can store a string into an array of char as long as there is enough
room in the array for the entire string plus the null terminator. If
an array of char contains a string, sizeof will still give the total
number of elements in the char array, while strlen() will give the
number of chars in the string contained in the array. For an array A
with a string stored in it, strlen(A) < sizeof(A) must be true. To
store a string into an array, you may do something like this:

char array[200];
strcpy(array, "This is a string");

or you can initialize it with a string:

char array[] = "This is a string used as an initializer";

The size of the array is determined by the compiler in this case (it
will be just large enough for the initial string including the null
terminator).

A char * (pointer to char) is completely different. You cannot store a
string in a pointer to char. It can only store the address of a char.
It's possible that this char may be the first char in a string, but
not necessary.

You *cannot* do this:

char *cp;
strcpy(cp, "This is completely broken!!!");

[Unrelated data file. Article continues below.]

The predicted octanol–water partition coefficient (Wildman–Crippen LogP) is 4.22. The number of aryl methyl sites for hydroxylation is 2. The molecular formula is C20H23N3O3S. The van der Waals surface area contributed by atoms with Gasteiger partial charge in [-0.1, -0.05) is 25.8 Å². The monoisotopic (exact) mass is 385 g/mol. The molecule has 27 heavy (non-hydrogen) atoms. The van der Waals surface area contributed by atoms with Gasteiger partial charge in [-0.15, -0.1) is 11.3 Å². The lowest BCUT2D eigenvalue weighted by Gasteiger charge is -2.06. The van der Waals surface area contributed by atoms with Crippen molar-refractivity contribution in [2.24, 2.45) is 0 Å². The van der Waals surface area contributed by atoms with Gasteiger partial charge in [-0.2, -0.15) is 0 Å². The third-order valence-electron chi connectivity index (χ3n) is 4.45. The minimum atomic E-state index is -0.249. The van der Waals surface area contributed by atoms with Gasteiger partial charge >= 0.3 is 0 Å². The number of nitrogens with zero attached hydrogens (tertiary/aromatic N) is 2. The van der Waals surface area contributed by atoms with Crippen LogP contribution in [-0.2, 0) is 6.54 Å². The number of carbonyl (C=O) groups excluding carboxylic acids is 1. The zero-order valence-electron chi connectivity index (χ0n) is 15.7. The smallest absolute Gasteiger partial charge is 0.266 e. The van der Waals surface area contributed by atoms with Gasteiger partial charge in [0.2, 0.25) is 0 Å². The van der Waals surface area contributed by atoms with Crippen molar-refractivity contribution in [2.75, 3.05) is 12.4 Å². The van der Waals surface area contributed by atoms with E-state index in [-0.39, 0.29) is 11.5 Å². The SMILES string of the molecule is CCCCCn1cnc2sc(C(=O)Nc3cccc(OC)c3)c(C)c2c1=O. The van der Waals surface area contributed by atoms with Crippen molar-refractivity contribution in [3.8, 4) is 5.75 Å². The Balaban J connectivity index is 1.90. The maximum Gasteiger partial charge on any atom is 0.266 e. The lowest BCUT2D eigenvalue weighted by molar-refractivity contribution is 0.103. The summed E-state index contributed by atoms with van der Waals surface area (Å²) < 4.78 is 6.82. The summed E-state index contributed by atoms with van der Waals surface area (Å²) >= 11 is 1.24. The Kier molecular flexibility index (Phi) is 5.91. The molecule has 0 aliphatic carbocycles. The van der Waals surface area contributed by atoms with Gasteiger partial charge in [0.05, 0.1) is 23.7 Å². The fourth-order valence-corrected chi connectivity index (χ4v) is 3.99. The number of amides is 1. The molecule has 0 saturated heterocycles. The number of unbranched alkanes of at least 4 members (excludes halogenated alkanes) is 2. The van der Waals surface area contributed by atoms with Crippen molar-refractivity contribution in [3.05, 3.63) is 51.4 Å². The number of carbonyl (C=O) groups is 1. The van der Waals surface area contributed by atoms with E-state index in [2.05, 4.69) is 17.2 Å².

Because cp doesn't point to anything useful yet. In fact, you don't
know where it points - it could point to some critical area of memory
that causes bad things to happen when it's overwritten. However, you
could do this:

char *cp;
char array[200];
cp = array; /* cp now points to the first element of array */
strcpy(cp, "This is alright");

This has the exact same effect as if the first argument to strcpy was
array instead of cp.

So, you said that char *s don't need to be malloced. Presumably, you
meant that they don't need to be assigned a return value from malloc.
This is true, but it is equally true of all pointer types. You may
make them point to memory you got some other way (such as declaring a
local variable). However, it's very common to use them to point to
memory returned from a malloc call. The main advantage to this is that
you can get the memory without knowing at compile time how much you
want. For example, I may do this:

char *make_new_string(const char *src)
{
    char *dest;
    size_t len = strlen(src);
    dest = malloc((len+1) * sizeof(*dest)); /* sizeof(*dest) is
redundant as long as dest is a char *, but it can't hurt. */
    if (dest != NULL)
    {
        char *temp = dest;
        while (*temp++ = *src++) { /* do nothing */ }
    }
    return dest;

Quote:
}

This function does what I think you were trying to do in your
make_string function. Many C implementations include a function that
does the same thing called strdup(). This is not a standard function
however, and the name of it violates a reserved namespace ("str"
followed by a lower case letter is reserved for future use by the